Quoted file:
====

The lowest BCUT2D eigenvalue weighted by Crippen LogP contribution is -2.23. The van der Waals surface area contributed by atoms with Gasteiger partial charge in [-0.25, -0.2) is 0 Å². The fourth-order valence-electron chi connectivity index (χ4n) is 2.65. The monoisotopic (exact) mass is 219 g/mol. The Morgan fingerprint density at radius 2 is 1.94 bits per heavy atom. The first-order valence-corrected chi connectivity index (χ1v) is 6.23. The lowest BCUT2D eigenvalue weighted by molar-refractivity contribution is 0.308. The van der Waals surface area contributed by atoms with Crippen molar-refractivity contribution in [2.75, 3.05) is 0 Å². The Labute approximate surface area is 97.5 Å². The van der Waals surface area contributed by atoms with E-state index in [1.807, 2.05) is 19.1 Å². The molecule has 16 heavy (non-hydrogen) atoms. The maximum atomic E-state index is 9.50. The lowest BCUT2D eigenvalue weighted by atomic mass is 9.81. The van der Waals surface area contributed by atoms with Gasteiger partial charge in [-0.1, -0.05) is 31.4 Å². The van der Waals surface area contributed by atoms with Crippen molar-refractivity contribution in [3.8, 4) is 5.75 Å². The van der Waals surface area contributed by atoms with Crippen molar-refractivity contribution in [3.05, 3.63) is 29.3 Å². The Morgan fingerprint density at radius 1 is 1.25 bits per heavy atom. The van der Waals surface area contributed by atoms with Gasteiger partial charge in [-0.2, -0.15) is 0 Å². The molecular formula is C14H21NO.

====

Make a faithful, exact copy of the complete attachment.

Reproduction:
The lowest BCUT2D eigenvalue weighted by Crippen LogP contribution is -2.23. The van der Waals surface area contributed by atoms with Gasteiger partial charge in [-0.25, -0.2) is 0 Å². The fourth-order valence-electron chi connectivity index (χ4n) is 2.65. The monoisotopic (exact) mass is 219 g/mol. The Morgan fingerprint density at radius 2 is 1.94 bits per heavy atom. The first-order valence-corrected chi connectivity index (χ1v) is 6.23. The lowest BCUT2D eigenvalue weighted by molar-refractivity contribution is 0.308. The van der Waals surface area contributed by atoms with Crippen molar-refractivity contribution in [2.75, 3.05) is 0 Å². The Labute approximate surface area is 97.5 Å². The van der Waals surface area contributed by atoms with E-state index in [1.807, 2.05) is 19.1 Å². The molecule has 16 heavy (non-hydrogen) atoms. The maximum atomic E-state index is 9.50. The lowest BCUT2D eigenvalue weighted by atomic mass is 9.81. The van der Waals surface area contributed by atoms with Gasteiger partial charge in [-0.1, -0.05) is 31.4 Å². The van der Waals surface area contributed by atoms with Crippen molar-refractivity contribution in [3.8, 4) is 5.75 Å². The van der Waals surface area contributed by atoms with Crippen molar-refractivity contribution in [3.05, 3.63) is 29.3 Å². The Morgan fingerprint density at radius 1 is 1.25 bits per heavy atom. The van der Waals surface area contributed by atoms with Gasteiger partial charge in [-0.2, -0.15) is 0 Å². The molecular formula is C14H21NO.